By 2008, the cost of complying with federal rules and regulations already exceeded $1.75 trillion a year, according to a 2010 study issued by the Small Business Administration.
Worse, the SBA found that small companies — which account for most of America’s new jobs — spend 36% more per employee to comply with these rules than larger firms.
Of course the administration flatly denies what the reports above tell us is happening:
Cass Sunstein, who runs the White House Office of Information and Regulatory Affairs, denies the regulatory upsurge, writing recently that "there has been no increase in rule making in this administration." He also notes Obama ordered a comprehensive regulatory review in January that uncovered $1 billion worth of needless red tape.
As is always the case, never believe what the administration tells you, always look behind the curtain at the facts. And the facts are that 379 new rules have been imposed under this administration and it has 4,200 new regulations “in the pipeline” not counting the exceptions to that count noted in the IBD article. So, as usual, the numbers tell a different story.
If President Obama is serious about creating job opportunities, this is an area in which he obviously exercises direct control via the federal government and the executive branch. Rolling back the regulator regime, suspending all new rules until a comprehensive study can be made of their economic impact and generally getting regulators out of the way of businesses would be a very good start.
Somehow I doubt any of that will find its way into the jobs plan Mr. Obama presents after his vacation.
It might come as a surprise to some, but the bill Democrat Representative Jan Schakowsky (IL) plans to introduce as a jobs bill is long on borrowing money we don’t have and funneling that money through ineffective government programs. Apparently they still don’t get it.
The member of the Congressional Progressive Caucus would spend $227 billion dollars and, best case, create 2.2 million jobs (or, again best case, a little over $108,000 a dollar a job). Her plan reads like something from the Franklin Roosevelt administration:
Under her plan, the following policies would be implemented:
- The School Improvement Corps would create 400,000 construction and 250,000 maintenance jobs by funding positions created by public school districts to do needed school rehabilitation improvements.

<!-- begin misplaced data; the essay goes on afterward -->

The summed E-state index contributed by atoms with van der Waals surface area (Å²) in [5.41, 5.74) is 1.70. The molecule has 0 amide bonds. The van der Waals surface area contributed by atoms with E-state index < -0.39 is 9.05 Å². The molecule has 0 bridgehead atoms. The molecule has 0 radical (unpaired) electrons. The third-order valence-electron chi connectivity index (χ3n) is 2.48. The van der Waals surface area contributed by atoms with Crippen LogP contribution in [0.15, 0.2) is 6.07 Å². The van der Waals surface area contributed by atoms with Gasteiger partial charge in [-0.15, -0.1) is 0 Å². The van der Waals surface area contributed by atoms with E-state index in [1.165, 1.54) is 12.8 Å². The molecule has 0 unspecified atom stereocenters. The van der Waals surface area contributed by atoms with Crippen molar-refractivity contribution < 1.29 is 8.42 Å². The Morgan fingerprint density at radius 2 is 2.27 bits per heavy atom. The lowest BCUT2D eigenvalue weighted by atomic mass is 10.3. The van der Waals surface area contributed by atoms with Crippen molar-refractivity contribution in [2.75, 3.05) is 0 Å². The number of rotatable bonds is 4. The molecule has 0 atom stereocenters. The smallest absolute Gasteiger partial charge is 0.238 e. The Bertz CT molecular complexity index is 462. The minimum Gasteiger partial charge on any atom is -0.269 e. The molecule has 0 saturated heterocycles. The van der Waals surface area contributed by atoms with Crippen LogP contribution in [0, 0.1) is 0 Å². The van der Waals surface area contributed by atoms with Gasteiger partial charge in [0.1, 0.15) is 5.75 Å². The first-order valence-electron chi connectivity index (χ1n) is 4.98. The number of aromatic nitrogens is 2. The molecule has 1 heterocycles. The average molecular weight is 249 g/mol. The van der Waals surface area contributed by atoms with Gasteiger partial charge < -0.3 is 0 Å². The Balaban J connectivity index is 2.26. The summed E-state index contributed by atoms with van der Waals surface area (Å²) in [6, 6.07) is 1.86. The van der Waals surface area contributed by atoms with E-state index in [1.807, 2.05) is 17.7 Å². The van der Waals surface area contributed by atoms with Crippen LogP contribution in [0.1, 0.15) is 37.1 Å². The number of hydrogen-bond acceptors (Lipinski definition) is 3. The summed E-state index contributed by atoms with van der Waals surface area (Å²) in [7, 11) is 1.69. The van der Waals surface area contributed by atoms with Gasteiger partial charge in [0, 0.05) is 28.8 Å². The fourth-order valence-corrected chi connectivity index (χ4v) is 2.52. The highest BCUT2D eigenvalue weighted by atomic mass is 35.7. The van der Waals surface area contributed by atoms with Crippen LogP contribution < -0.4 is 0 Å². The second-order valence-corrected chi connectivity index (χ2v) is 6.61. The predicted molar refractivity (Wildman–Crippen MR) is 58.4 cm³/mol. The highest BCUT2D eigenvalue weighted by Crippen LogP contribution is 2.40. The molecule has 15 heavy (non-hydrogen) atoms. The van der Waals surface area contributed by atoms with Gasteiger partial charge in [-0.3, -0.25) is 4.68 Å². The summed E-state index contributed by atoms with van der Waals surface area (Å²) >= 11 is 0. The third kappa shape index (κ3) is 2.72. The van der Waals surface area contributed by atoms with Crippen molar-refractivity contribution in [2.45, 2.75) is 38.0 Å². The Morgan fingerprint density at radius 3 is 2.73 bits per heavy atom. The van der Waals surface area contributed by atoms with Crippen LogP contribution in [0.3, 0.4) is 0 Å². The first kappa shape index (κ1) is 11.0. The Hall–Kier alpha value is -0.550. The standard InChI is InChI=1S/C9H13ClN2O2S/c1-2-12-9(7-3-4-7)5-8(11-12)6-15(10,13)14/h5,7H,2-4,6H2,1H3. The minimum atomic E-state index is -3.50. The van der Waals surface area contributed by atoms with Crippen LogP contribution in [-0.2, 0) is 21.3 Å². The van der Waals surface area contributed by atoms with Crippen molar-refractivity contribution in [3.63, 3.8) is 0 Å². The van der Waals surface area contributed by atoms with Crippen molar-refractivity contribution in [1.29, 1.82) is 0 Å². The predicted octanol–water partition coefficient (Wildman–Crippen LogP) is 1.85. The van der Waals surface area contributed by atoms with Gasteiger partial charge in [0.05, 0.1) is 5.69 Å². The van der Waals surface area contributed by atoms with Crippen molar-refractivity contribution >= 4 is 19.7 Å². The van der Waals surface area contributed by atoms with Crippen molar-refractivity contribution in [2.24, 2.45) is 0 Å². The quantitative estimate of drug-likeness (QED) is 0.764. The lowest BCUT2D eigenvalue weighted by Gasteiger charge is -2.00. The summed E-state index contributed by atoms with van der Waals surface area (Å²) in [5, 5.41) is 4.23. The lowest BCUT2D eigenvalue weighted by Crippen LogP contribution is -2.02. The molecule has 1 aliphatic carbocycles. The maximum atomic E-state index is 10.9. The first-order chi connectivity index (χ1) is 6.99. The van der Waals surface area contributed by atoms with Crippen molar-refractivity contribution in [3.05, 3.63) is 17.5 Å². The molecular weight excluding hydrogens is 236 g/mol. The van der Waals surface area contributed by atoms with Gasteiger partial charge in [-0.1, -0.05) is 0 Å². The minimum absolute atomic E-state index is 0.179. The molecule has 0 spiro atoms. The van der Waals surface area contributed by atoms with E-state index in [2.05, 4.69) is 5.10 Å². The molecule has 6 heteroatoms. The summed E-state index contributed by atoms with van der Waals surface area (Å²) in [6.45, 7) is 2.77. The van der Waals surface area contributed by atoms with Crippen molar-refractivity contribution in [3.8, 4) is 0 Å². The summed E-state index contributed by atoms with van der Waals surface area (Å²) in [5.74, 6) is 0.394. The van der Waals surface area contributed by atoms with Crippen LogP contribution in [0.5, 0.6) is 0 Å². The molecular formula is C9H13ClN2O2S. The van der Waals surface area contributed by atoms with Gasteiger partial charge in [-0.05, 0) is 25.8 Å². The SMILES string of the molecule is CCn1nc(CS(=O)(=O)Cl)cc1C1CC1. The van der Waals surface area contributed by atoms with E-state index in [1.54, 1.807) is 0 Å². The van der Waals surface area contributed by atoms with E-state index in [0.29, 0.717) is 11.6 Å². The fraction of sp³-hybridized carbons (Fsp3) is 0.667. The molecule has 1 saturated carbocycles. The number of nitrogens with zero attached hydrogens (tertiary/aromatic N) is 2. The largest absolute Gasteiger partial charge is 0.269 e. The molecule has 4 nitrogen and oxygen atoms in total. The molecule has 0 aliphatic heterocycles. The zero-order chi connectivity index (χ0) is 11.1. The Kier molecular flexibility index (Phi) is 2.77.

- The Park Improvement Corps would create 100,000 jobs for youth between the ages of 16 and 25 through new funding to the Department of the Interior and the USDA Forest Service’s Public Lands Corps Act. Young people would work on conservation projects on public lands including the restoration and rehabilitation of natural, cultural, and historic resources.
- The Student Jobs Corps would create 250,000 more part-time work study jobs for eligible college students through new funding for the Federal Work Study Program.
- The Neighborhood Heroes Corps would hire 300,000 new teachers, 40,000 new police officers and 12,000 new firefighters.
- The Health Corps would hire at least 40,000 health care providers, including physicians, nurse practitioners, physician assistants, nurses, and health care workers to expand access in underserved rural and urban areas.
- The Child Care Corps would create 100,000 jobs in early childhood care and education through additional funding for Early Head Start.
- The Community Corps would hire 750,000 individuals to do needed work in communities, including housing rehab, weatherization, recycling, and rural conservation.
Perusing the list, there’s absolutely no possible threat of waste, fraud and abuse, is there? 750,000 people hired to “work in the community” doing “recycling” and “rural conservation?” “Weatherization”? Nope, no chance of waste, fraud and abuse, none at all.
Of course, nowhere in there other than initially, is there any mechanism to fund the “jobs” created in the future. They’d last as long as the $227 billion did and then the jobs would go away. That would include the teachers, police officers and firefighters. Those are simply in the plan to make it sound more acceptable. If the localities who will get the teachers, police and firefighters funded by this boondoggle can’t afford to hire them now, chances are very good they won’t be able to keep them when the money runs out.